For Tweedy, the album even takes a familial turn. “Jeff is like the least nostalgic person I know, but there’s a fleeting trace of nostalgia in some of these songs,” Stirratt says. “I think he hated the idea of that, but I think, like with a lot of things right now, he’s just kind of owning it.” No argument there: The passive-aggressive “Happiness” finds him reminiscing about his late mother while the somber “Quarters” puts him on a barstool next to his grandfather. Tweedy acknowledges he didn’t have lyrics for the latter, though. “I grabbed a book of poetry off the shelf and literally opened it up to the first page, and it was a Theodore Roethke poem called ‘My Papa’s Waltz’, about his dad. It was an alcoholic situation, being waltzed violently as a little kid. The poem itself fit perfectly over the song.
“For a moment, I was like, Oh, maybe I can get the estate to say this is okay. But then I thought, Maybe I’ll just use this as a template and see if I can write something that has the same feeling for me, that I can relate to more directly. So there were a lot of coincidences. It didn’t really occur to me that there are more songs that each directly correspond to certain family members. If you wanted to really press forward on that conceit, you could probably find all of my family. But the thing that strikes me about the record isn’t that, so much as just not being ashamed to be negative.”
In many ways, Schmilco seems to encapsulate Tweedy’s tumultuous emotions as both a husband and a father. The past couple of years have been a rollercoaster for the singer-songwriter. In 2014, his wife was diagnosed with cancer, and although she prevailed, Tweedy has said the situation pushed him closer and closer to music. As Cline tells me, “It was a phase in Jeff’s life where he was home a lot, taking care of Sue, driving her to the hospital, and going out on various tours. What would you do in that situation?” If you’re Tweedy, you write and write and write.
But, you stay positive.
“I’m not a nihilist,” Tweedy contends. “I have kids. I have a lot of hope because my kids are so smart and so engaged with the world in ways that I find inspiring. And I’m happy to see them and their friends exhibiting so much passion.” That doesn’t mean he isn’t still pessimistic about the world at large. “We just have all the idiots in the world foisted upon us at all times, now more than ever. But that’s not anything new. We’ve always basically barely held it together in the face of all the fucking assholes and idiots,” he adds with a laugh.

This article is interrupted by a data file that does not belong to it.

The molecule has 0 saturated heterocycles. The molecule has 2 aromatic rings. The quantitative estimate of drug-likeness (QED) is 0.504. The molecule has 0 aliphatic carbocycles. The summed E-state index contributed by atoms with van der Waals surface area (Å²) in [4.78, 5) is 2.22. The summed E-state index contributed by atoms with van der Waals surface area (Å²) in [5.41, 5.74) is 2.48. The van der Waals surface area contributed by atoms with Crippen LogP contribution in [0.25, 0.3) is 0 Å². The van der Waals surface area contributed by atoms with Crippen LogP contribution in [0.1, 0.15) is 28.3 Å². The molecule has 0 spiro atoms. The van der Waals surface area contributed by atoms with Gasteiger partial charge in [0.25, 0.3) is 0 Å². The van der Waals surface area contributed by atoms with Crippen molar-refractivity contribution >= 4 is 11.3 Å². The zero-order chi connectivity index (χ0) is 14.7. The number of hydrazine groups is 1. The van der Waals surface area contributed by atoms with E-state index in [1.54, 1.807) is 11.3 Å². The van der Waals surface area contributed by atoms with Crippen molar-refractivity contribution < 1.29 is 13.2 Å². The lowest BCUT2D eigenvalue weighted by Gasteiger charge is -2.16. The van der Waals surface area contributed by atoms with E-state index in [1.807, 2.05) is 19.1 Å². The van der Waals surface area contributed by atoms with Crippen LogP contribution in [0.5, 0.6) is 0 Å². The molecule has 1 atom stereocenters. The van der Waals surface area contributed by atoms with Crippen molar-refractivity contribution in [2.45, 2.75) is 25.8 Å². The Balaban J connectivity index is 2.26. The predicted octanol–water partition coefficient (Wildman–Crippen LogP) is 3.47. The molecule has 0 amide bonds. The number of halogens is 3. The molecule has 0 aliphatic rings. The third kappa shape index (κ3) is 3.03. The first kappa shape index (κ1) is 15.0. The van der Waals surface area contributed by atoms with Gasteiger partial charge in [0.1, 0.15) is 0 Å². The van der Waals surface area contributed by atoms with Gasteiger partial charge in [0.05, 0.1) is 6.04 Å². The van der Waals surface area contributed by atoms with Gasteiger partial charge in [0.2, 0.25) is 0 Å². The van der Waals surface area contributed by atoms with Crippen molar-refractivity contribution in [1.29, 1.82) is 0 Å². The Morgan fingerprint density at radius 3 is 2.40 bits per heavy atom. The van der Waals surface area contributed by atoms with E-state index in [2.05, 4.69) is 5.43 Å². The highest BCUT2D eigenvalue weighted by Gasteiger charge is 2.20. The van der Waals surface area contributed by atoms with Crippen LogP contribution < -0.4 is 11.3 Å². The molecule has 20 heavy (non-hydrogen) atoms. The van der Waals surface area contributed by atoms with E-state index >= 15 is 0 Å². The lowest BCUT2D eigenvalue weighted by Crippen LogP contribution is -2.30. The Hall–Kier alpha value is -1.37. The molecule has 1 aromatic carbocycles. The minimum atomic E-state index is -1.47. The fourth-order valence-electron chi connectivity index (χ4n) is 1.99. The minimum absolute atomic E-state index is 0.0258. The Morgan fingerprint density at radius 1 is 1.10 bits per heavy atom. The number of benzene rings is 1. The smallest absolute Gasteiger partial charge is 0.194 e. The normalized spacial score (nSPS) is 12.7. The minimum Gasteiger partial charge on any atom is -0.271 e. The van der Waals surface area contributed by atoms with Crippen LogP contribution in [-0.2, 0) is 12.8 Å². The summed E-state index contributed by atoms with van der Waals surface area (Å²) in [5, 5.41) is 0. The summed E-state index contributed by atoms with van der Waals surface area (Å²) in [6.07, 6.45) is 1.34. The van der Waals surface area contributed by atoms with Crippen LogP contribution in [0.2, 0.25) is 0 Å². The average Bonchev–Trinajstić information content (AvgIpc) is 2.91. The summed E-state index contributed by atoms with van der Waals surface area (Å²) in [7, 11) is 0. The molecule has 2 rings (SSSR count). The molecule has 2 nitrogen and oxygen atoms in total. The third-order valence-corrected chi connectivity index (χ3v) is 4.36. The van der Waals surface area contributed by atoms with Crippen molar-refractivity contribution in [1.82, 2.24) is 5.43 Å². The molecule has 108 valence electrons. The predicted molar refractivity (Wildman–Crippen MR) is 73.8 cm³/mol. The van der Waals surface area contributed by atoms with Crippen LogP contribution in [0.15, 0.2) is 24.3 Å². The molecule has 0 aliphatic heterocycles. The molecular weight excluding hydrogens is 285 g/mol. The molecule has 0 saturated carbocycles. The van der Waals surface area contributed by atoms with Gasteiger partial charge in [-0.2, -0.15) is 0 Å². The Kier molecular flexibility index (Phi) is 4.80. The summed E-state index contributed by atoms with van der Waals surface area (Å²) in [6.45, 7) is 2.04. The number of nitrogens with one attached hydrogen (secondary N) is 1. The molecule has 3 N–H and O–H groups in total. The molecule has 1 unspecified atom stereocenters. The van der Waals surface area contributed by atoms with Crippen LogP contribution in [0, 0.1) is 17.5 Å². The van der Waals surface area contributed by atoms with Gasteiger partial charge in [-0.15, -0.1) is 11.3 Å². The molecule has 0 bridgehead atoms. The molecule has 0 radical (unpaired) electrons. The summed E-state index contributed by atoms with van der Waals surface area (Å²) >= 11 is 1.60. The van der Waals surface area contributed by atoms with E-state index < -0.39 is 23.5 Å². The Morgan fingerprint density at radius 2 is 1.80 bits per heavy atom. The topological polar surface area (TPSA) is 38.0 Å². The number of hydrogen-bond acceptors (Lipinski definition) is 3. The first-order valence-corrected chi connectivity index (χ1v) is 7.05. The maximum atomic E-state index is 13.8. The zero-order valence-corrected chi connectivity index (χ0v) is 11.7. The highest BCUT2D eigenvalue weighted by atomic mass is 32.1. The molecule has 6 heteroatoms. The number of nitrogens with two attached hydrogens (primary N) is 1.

Those feelings are all over later track “We Aren’t the World (Safety Girl)”. Tweedy seemingly spins his head around a number of current events, only to return to his safe space. “I know a good Armageddon might have made my day,” he sings on one bar. “And you know we could spend ourselves like money/ Let’s pretend we’re hundred dollar bills,” he pleads on the next. It’s a beautiful stroll through the pitfalls and delights of our own naïveté, something that Tweedy feels is inescapable in our culture.
“I definitely believe in fictions, just like anybody else, about things that are required for groups of people to believe in together to be okay or to have a society or whatever,” he digresses. “Most of the things we fight about are fictions that are so ingrained in our cultures that we don’t even question them anymore. It’s futile to focus your energy on such a philosophical quandary, but I cant help it. That’s the way my brain works. At the same time, on another level, I do appreciate the beauty of that fiction, and there are really beautiful things…”
Such is the strange chaos inside Tweedy’s mind at all times, a never-ending dichotomy that’s both exhausting and bewildering, but he wouldn’t have it any other way — he needs the debate. “The things that I am singing about and am frustrated by, I have much different strategies for dealing with, outside of art,” he explains. “I feel better when I do something to feel like a good citizen. I feel better when I’m interacting with my neighbors and having connections. The main thing that helps me about art isn’t so much the message of it, but just that I have this place to come up to the studio every day and make something. That’s the positivity of it, that’s the optimism, to me.”
It’s a feeling shared by his bandmates, who see Wilco not as a means to an end but as a state of mind. “It’s about humans expressing themselves and being who they are and how to make all that work,” Cline insists. For some, it’s inspired new evolutions. “I’m under no illusion that the association with Wilco definitely helps open doors,” Kotche allows, “but I like to think that those doors wouldn’t keep opening if we didn’t have the goods.” To others, it’s changed their way of life. “It’s created a family, I would say, an extended musical family,” Stirratt says. “I’m so happy to be in there somewhere.”
Looking around, there’s an almost ghostly feeling to The Loft. Shadows wash over multiple racks of guitars and masking tape with various marks from past recording sessions hang on the doors and flutter as the A/C kicks on. For a moment, I try to imagine how loud it gets in here when everyone’s working together on new music. It’s a surreal feeling, knowing how many iconic albums were cut here while thinking about how many will come to be in the years ahead. On that note, I ask Tweedy if he ever feels like he’s scratching the ceiling or if he’s had enough.
“No, contrary to that,” he says. “It’s reached the point where I can’t wait to see what we’re going to do. I come up here every day going, ‘That was cool. I think that can be something.’ I’m invigorated by the possibilities. Thirty years ago, when I was starting to play music publicly, I couldn’t have pictured this shape or aspired towards it, but some part of me did, or I wouldn’t be here.”
He takes a look around, too. “This is the culmination of that, having this workspace. It’s an inspiring environment to work in. I don’t always feel like I deserve it, but I definitely use it. I definitely appreciate it. I appreciate that I am afforded this. So, to answer your question, no, I never go, What the fuck am I gonna do? I’m thrilled by the opportunity to continue to explore.”
As he might say, rejoice.
Photography by Gina Reis. Titles by Steven Fiche.